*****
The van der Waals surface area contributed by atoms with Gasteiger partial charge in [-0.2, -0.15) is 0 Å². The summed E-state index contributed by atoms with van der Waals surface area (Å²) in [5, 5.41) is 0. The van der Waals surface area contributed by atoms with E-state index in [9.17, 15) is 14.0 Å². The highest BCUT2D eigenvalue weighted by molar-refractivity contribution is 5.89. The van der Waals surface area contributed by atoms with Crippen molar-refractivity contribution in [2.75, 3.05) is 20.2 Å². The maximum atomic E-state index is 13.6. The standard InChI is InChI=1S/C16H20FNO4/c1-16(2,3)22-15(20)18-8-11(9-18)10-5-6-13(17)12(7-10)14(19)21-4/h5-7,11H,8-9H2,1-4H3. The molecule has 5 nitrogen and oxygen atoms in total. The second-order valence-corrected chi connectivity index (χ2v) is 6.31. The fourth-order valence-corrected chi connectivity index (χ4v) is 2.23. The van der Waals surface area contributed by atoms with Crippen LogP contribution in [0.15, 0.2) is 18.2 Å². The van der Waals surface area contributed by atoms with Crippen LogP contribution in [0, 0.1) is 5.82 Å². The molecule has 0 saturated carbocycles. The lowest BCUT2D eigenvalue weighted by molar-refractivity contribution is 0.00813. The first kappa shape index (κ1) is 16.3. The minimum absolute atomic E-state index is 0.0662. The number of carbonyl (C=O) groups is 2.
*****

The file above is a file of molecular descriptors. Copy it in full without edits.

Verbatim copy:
The van der Waals surface area contributed by atoms with Gasteiger partial charge in [-0.2, -0.15) is 0 Å². The summed E-state index contributed by atoms with van der Waals surface area (Å²) in [5, 5.41) is 0. The van der Waals surface area contributed by atoms with E-state index in [9.17, 15) is 14.0 Å². The highest BCUT2D eigenvalue weighted by molar-refractivity contribution is 5.89. The van der Waals surface area contributed by atoms with Crippen molar-refractivity contribution in [2.75, 3.05) is 20.2 Å². The maximum atomic E-state index is 13.6. The standard InChI is InChI=1S/C16H20FNO4/c1-16(2,3)22-15(20)18-8-11(9-18)10-5-6-13(17)12(7-10)14(19)21-4/h5-7,11H,8-9H2,1-4H3. The molecule has 5 nitrogen and oxygen atoms in total. The second-order valence-corrected chi connectivity index (χ2v) is 6.31. The fourth-order valence-corrected chi connectivity index (χ4v) is 2.23. The van der Waals surface area contributed by atoms with Crippen LogP contribution in [0.15, 0.2) is 18.2 Å². The van der Waals surface area contributed by atoms with Crippen LogP contribution in [0, 0.1) is 5.82 Å². The molecule has 0 saturated carbocycles. The lowest BCUT2D eigenvalue weighted by molar-refractivity contribution is 0.00813. The first kappa shape index (κ1) is 16.3. The minimum absolute atomic E-state index is 0.0662. The number of carbonyl (C=O) groups is 2.